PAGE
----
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Wednesday, July 6, 2011

Getting meta up in the hizzy

So Week One of the "Gearing Up To Get An Agent" blogfest is I just had to ask, wherein participants ask the publication-related questions and readers answer them.

Here's my problem: I'm no good at asking questions.

Seriously, I am that interviewer whose only trick when asked, "So, do you have any questions for us?" is to make my smile THAT MUCH BIGGER and hope no one notices I didn't say anything.  And a sweet, sweet three job offers later (out of 48 interviews), clearly my strategy is working.*

I really just don't have any questions when asked, "Is there anything I can answer for you?"

So instead I'm going to turn it around on you, friends, countrymen, and fellow bloggy peeps: What would you ask?

If you had five minutes with a literary agent or editor at a publishing company, what would you want to know? 







* AHEM.  For reals.  So here's my law school/lawyer tangent of the day - in law school, second year students (called 2Ls) participate in what is called "on campus interviewing," or OCIs.  (We abbreviate a lot.  It saves space, and that's necessary when you use words like "herein" and "wherewithal" conversationally.) 

My dad's lawyer buddy advised me to APPLY FOR EVERYTHING and so I did, and because I had relatively good grades and a nice resume, I got an unbelievable amount of interviews.  I was literally embarrassed about it and spent more time the fall of my 2L year in interviews than I did in class.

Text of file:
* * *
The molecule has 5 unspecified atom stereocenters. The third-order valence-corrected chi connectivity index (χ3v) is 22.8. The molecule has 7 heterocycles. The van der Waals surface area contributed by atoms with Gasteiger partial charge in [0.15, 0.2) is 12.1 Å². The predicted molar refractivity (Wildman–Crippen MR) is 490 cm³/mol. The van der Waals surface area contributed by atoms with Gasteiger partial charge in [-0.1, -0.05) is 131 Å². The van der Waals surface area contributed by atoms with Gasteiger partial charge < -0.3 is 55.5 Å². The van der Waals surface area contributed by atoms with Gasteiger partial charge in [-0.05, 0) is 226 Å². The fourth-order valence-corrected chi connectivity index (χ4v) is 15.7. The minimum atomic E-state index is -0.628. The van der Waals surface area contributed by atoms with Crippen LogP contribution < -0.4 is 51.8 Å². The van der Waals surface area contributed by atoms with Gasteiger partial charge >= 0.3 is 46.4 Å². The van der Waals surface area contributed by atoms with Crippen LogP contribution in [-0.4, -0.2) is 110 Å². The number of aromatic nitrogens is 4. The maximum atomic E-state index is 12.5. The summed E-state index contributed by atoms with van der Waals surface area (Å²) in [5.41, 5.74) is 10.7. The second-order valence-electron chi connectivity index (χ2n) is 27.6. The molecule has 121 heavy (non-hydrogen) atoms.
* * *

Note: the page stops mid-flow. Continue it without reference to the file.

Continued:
But because I am a terrible, terrible interviewer (no, seriously, accidental flashing terrible) this led to exactly two job offers.  That, combined with the offer I got to work at my current job, brings my post-law school success rate up to ... let's not even do that math.  

19 comments:

  1. Unless an agent can swear like Ari Gold for me, I'm not interested. So, ask to hear the favorite curse word, but do it in the style of James Lipton.

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  2. I'd want to know their favorite book they've acquired (client's ms) and why.

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  3. How about: I like you. Where do I sign?

    Haha. Jk. I honestly wish I had the answers to this one. I usually just try to charm my way through interviews, agent interviews included.

    Sorry. I'm no help.

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  4. I'd like each of them to tell me a project they passed on for which they're still kicking themselves. Only because for some strange, sick reason, I'd feel vindication over my rejections.

    No, seriously- What sways them one way or the other when their on the fence about a project, and what warrants an insta-no.

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  5. Oh GOD- I used the wrong THEY'RE and I'm mortified. Had to get that out there.

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  6. Colt - solid choice

    Alleged author - good question, I'd want to know that, too. I really want to ask Jodi Reamer that (I don't *love* Twilight, but I enjoyed the books, and even I don't see who could read those first 30 pages before she even meets the vampires and think, "Yes, this is the project for me.") - how did she know Stephenie Meyer was a good bet, or was it just luck in the end?

    Julie - for the win!

    Gina - ha, I like both your questions. :) (And no worries about they're/their ... for some reason I think internet writing makes us dumber than we really are.)

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  7. I want to know if they will take a look at my full right then and tell me what I can do to improve it. Yep, right there. That would be perfect!

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  8. Will you represent me?